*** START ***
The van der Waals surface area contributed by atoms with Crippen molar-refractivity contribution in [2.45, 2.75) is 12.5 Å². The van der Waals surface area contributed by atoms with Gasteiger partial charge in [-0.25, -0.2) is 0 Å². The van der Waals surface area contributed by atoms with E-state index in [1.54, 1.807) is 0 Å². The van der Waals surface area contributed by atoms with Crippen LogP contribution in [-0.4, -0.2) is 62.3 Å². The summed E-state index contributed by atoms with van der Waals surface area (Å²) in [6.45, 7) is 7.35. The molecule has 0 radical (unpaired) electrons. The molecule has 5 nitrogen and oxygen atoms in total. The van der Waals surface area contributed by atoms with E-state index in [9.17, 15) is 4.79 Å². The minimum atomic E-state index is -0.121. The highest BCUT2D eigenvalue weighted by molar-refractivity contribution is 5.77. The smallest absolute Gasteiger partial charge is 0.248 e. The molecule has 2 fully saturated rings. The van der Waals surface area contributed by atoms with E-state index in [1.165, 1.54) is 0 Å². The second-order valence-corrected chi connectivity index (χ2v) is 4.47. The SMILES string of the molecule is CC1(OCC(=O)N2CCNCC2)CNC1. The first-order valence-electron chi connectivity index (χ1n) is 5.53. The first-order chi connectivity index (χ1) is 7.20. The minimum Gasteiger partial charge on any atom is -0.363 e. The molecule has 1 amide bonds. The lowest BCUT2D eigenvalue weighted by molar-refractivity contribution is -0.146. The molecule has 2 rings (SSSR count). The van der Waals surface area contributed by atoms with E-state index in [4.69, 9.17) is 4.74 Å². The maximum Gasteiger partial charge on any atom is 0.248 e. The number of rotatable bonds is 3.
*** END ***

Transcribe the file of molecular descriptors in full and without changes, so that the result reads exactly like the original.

The van der Waals surface area contributed by atoms with Crippen molar-refractivity contribution in [2.45, 2.75) is 12.5 Å². The van der Waals surface area contributed by atoms with Gasteiger partial charge in [-0.25, -0.2) is 0 Å². The van der Waals surface area contributed by atoms with E-state index in [1.54, 1.807) is 0 Å². The van der Waals surface area contributed by atoms with Crippen LogP contribution in [-0.4, -0.2) is 62.3 Å². The summed E-state index contributed by atoms with van der Waals surface area (Å²) in [6.45, 7) is 7.35. The molecule has 0 radical (unpaired) electrons. The molecule has 5 nitrogen and oxygen atoms in total. The van der Waals surface area contributed by atoms with E-state index in [9.17, 15) is 4.79 Å². The minimum atomic E-state index is -0.121. The highest BCUT2D eigenvalue weighted by molar-refractivity contribution is 5.77. The smallest absolute Gasteiger partial charge is 0.248 e. The molecule has 2 fully saturated rings. The van der Waals surface area contributed by atoms with E-state index in [1.165, 1.54) is 0 Å². The second-order valence-corrected chi connectivity index (χ2v) is 4.47. The SMILES string of the molecule is CC1(OCC(=O)N2CCNCC2)CNC1. The first-order valence-electron chi connectivity index (χ1n) is 5.53. The first-order chi connectivity index (χ1) is 7.20. The minimum Gasteiger partial charge on any atom is -0.363 e. The molecule has 1 amide bonds. The lowest BCUT2D eigenvalue weighted by molar-refractivity contribution is -0.146. The molecule has 2 rings (SSSR count). The van der Waals surface area contributed by atoms with E-state index in [4.69, 9.17) is 4.74 Å². The maximum Gasteiger partial charge on any atom is 0.248 e. The number of rotatable bonds is 3.